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High society espionage

By: Bob Cudmore

Date: 2017-03-25

High society espionage
By Bob Cudmore, Focus on History. Daily Gazette, 03-25-17

Gertrude Sanford Legendre, the youngest child of wealthy Amsterdam carpet mill executive John Sanford and his wife Ethel, was held by the Nazis for six months during World War II for being an American spy.

Gertrude was born in 1902 in Aiken, South Carolina but grew up at the family’s New York townhouse on East 72nd Street and their Amsterdam mansion on Church Street, donated by the Sanfords for use as the city hall in 1932.

Her father inherited an estate worth an estimated $40 million when his father, Stephen Sanford, died in Amsterdam in 1913. The family operated Sanford & Sons, the first of Amsterdam’s two major carpet mills. The company merged with another firm to become Bigelow Sanford in 1929. Bigelow Sanford left Amsterdam in 1955.

According to her New York Times obituary, “Gertrude Sanford was in her teens when she took a hunting trip to the Grand Tetons of Wyoming and shot her first elk. For years, she pursued big game in Africa, India, Iran and Indochina, and contributed rare specimens to museums.” She married fellow explorer Sidney Legendre in 1929.

Gertrude and her two siblings--Laddie (Stephen) and Sarah Jane--were the inspiration for the 1929 Philip Barry stage play “Holiday,” which became the basis of two movies by that name, most notably a 1938 production directed by George Cukor.

The movie character Linda Seton, played by Katharine Hepburn in Cukor’s film, is a strong willed woman based on Gertrude. Hepburn was the understudy for the part when the play was produced on Broadway.

In World War II, Gertrude served in England and France with America’s Office for Strategic Services, predecessor of the Central Intelligence Agency, until she was captured by the Germans when she went to the front lines in France in 1944.

The Times reported, “Held as a prisoner of war for six months, she escaped and went by train to Switzerland. The train stopped short of the border; as she dashed to the frontier, a German guard ordered her to halt or be shot. She continued, and reached the border.”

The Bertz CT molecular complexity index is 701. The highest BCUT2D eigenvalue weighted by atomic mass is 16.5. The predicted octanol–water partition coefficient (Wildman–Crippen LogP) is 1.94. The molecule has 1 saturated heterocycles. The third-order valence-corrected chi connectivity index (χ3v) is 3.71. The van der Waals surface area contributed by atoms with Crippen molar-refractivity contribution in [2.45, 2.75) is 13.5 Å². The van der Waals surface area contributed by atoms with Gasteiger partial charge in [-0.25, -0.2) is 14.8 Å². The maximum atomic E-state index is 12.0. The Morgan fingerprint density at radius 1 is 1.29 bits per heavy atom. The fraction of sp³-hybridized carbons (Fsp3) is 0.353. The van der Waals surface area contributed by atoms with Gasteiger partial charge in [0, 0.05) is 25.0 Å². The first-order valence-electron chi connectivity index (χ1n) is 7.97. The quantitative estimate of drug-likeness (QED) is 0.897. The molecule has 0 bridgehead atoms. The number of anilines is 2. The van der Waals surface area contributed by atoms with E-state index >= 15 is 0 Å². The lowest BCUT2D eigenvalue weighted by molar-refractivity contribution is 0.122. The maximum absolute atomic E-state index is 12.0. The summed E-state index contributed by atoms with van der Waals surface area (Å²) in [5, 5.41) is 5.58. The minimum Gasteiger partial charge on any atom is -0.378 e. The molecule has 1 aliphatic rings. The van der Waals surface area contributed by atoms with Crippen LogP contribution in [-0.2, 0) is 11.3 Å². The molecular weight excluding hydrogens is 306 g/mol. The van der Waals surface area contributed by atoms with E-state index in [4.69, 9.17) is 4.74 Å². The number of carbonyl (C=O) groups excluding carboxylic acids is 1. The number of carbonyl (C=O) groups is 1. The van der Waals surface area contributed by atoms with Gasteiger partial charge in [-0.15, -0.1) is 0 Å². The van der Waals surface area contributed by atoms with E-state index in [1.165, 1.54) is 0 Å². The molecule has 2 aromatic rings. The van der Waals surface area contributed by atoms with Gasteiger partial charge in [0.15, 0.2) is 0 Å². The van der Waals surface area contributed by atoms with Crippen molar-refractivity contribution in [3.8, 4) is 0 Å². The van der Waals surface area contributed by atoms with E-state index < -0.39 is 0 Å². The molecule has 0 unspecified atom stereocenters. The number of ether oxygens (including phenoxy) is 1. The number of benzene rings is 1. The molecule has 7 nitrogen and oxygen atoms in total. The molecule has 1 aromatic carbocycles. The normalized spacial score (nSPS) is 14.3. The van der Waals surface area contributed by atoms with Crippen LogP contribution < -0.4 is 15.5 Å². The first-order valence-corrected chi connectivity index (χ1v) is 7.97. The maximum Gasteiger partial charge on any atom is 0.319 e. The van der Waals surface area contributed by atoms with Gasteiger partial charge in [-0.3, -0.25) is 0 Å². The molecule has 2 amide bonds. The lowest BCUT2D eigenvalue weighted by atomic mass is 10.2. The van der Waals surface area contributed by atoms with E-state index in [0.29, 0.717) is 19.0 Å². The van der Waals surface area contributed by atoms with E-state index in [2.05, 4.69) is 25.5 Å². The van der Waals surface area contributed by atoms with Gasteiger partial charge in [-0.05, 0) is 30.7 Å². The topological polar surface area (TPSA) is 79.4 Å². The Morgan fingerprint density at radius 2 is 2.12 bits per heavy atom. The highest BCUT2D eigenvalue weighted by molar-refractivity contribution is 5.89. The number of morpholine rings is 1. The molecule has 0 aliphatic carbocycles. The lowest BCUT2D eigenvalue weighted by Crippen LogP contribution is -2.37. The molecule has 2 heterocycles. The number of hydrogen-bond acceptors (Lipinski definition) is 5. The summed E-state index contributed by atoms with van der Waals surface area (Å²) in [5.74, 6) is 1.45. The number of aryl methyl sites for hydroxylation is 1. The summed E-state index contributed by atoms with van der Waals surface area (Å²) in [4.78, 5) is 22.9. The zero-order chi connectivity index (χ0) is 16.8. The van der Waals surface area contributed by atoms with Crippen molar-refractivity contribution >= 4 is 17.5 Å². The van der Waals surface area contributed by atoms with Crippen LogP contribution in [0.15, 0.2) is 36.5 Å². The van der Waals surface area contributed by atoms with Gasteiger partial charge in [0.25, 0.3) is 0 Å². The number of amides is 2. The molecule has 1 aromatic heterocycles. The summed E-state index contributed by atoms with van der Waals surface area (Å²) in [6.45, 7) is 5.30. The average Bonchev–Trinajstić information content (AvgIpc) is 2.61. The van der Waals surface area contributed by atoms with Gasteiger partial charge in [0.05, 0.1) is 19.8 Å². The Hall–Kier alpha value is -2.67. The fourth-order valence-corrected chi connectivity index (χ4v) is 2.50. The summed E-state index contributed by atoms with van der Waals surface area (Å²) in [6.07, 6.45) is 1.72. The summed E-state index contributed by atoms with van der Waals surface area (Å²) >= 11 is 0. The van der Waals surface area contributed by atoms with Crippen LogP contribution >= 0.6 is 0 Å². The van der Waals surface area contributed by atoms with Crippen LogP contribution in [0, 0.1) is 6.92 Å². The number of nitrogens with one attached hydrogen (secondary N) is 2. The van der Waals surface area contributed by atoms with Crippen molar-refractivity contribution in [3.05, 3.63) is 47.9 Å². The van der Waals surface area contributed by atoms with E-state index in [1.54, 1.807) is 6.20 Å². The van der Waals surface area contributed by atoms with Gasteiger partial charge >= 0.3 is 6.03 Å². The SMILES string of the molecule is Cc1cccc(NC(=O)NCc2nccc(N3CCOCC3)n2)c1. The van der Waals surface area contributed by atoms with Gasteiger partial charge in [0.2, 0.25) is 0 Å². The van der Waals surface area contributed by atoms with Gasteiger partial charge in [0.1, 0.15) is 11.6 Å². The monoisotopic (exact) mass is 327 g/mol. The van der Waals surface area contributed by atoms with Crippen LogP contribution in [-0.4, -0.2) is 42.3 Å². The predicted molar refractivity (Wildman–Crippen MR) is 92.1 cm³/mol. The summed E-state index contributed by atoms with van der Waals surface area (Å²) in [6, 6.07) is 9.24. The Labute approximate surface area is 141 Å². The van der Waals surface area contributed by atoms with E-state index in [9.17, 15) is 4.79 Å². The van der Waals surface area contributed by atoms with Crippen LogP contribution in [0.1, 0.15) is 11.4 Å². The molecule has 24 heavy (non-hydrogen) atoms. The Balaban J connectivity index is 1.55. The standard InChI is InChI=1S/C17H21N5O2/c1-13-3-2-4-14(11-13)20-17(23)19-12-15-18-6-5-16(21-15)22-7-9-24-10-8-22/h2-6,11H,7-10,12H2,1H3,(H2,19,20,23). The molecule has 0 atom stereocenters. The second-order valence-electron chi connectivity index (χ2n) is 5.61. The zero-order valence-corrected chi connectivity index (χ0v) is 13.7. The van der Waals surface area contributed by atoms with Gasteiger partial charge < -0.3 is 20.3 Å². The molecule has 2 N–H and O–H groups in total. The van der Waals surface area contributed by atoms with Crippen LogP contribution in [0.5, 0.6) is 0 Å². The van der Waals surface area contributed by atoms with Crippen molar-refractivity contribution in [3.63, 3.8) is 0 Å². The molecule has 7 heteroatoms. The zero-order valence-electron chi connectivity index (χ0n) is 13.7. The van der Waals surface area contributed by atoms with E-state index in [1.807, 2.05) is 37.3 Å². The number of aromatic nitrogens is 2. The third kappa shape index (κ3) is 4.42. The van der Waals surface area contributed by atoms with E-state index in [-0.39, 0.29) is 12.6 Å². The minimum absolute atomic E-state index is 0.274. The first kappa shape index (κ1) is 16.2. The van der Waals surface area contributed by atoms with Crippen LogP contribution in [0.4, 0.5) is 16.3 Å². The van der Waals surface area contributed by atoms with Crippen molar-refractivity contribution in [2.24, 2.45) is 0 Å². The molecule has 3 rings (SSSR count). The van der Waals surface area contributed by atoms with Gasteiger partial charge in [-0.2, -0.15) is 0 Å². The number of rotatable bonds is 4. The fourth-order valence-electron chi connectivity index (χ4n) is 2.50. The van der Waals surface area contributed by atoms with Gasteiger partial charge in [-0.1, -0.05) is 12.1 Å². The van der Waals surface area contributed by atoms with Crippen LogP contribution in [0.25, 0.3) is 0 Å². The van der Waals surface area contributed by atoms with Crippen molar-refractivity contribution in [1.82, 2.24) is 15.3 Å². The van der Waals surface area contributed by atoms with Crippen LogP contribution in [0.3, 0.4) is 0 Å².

In Switzerland Gertrude had dinner with Allen Dulles, future head of the CIA, and told him the story of her captivity as a secretary transcribed the tale.

Her husband died in 1948 but Gertrude lived until 2000, passing on at age 97. She made her home at Medway, a plantation near Charleston, South Carolina, where she held a New Year’s Eve costume ball for 50 years. She also established an environmental trust for educational purposes. She wrote two autobiographies, ''The Sands Ceased to Run'' (1947) and ''The Time of My Life'' (1987).


A reader wondered why many of the houses on the west side of upper Market Street in Amsterdam were not built parallel to that major thoroughfare.

Jerry Snyder of Historic Amsterdam League said the lots on the west side of Market Street were laid out at right angles to the side streets, such as Arnold and Lincoln Avenues, which intersect Market Street at an angle. The houses built facing Market Street therefore do so at an angle.

Snyder wrote, “I surmise this was done to allow them to place the largest house possible on the lot. If they had built with the front parallel to Market, the house would have had to be narrower to fit into the same side-to-side allowance on the lot.

“The lots on the east side of Market Street are laid out at right angles to Market, and the structures there are built with the fronts parallel to the front property lines.”